Why It Matters: Geological Resources

Identify common geological resources and discuss how people use them.


This section takes into consideration everything we have discussed so far. We will take a glance back at the formation of rocks and minerals, concentrating on mineral and energy resources. These resources focus mainly on our fossil fuels—oil, natural gas and coal. However, we use a variety of other material as well. Most of the resources we use are done so indirectly. For example, each person will use over 450,000 pounds of coal in their lifetime. While you may not go to the store and purchase coal to use like you would gasoline for your car, you do it in other indirect ways—for instance, most electricity in the US is generated by coal burning. The following graphic illustrates the type and amount of resources each American will need and use throughout their lives.

Every American born in 2015 will need 3.11 million pounds of minerals, metals, and fuels in their lifetime. This includes 1.25 million pounds of stone, sand, and gravel; 72,115 gallons of petroleum, 903 pounds of lead, 539 pounds of zinc, 11,427 pounds of clays, 33,193 pounds of salt, 985 pounds of copper, 1.59 troy ounces of Gold, 16,651 pounds of phosphate rock, 425,666 pounds of coal, 5,214 pounds of bauxite (aluminum), 26,010 pounds of iron ore, 48,483 pounds of cement, 6.96 million cubic feet of natural gas, and 56,016 pounds of other minerals and metals.

This chart provides us with some staggering statistics on the amount of resources we use:

Every year 39,543 pounds of new minerals must be provided for every person in the United States to make the things we use every day. 9,073 pounds of stone are used to make roads, buildings, bridges, landscaping, and for numerous chemical and construction uses. 6,819 pounds of sand and gravel are used to make concrete, asphalt, blocks, and bricks. 616 pounds of cement are used to make roads, sidewalks, bridges, buildings, schools, and houses. 330 pounds of iron ore are used to make steel, which is used in buildings, cars, trucks, planes, trains, other construction, and containers. 422 pounds of salt are used in various chemicals, highway de-icing, food, and agriculture. 212 pounds of phosphate rock are used to make fertilizers to grow food and as animal feed supplements. 145 pounds of clays are used to make floor and wall tile, dinnerware, kitty litter, bricks and cement, and paper. 66 pounds of aluminum (bauxite) are used to make buildings, beverage containers, autos, and airplanes. 13 pounds of copper are used in buildings, electrical and electronic parts, plumbing, and transportation. 11 pounds of lead are used for batteries (87% of lead consumed here), electrical, communications, and TV screens. 7 pounds of zinc are used to make metals rust resistant, to make various metals and alloys, paint, rubber, skin creams, health care and nutrition supplements. 34 pounds of soda ash are used to make all kinds of glass, in powedered detergents, medicines, as food additives, in photography, and as a water treatment. 6 pounds of manganese are used to make almost all steels for construction, machinery, and transportation. 536 pounds of other nonmetals have numerous uses including glass, chemical, soaps, papers, computers, and cell phones. 22 pounds of other metals have the same uses as non metals, but are also used in electronics, TVs, video equipment, recreation equipment, and more. Additionally we use energy fuels: 915 gallons of petroleum, 5,752 pounds of coal, 88,274 cubic feet of natural gas, and 0.18 pounds of uranium.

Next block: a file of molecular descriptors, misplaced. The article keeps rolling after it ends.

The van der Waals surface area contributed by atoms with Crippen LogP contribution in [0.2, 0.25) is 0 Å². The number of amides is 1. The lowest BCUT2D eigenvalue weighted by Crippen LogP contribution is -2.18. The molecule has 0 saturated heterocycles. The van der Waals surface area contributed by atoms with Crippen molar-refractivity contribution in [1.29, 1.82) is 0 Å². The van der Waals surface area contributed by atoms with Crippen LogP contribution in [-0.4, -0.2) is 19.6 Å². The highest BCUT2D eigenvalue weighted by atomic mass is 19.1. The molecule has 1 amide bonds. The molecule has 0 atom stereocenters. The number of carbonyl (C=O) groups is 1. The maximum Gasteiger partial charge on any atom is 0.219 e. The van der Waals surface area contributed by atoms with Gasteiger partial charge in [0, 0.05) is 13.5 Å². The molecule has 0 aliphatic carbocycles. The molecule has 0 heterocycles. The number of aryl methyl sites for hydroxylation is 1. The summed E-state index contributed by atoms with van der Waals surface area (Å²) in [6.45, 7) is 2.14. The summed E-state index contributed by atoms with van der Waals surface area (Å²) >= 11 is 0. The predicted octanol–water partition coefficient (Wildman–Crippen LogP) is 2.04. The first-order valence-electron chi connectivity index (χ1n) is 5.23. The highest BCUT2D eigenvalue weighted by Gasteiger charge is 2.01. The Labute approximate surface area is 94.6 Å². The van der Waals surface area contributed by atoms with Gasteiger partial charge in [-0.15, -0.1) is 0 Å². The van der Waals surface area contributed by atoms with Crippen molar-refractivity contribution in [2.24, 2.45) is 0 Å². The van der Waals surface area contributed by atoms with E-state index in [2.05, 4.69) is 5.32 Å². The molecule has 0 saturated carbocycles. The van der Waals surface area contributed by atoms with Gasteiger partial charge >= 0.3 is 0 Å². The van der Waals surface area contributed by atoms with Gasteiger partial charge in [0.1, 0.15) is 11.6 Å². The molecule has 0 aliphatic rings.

Were you surprised see some of the items listed? How about the quantities—3.11 million pounds of resources per person?!

One item not shown on the figure is tantalum. If you have a cell phone, tablet, computer, camera or gaming system you own some tantalum. This resource is used because it has many desirable properties including high heat capacity, ductile and the ability to conduct electricity (Tantalum, 2015). However, tantalum is considered to be a “conflict resource.” This means that it is mined in an area where a dispute or conflict is occurring. It could also mean that the resource is used to perpetuate the conflict. In the case of tantalum, it is mined in an area of the Congo where it is believed to have played a role in helping finance war in the area. This conflict is believed to have caused the death of 5,400,000 since 1998 (Tantalum, 2015)!

These resources are collected in a variety of ways from drilling to mining. Depending on the resource and its location, different mining methods may be used. And these resources are mined on every continent (except Antarctica).

Unfortunately not all of our resources will be around forever. Our nonrenewable resources are in jeopardy of depletion. Alternative or renewable resources will play a bigger role in meeting our energy needs in the future.

Learning Outcomes

  • Learn common processes of geologic formation of rock and mineral resources.
  • Describe some of the extraction methods and identify different types of mining.
  • Describe geologic materials as current or potential energy resources and categorize sources as renewable or nonrenewable.


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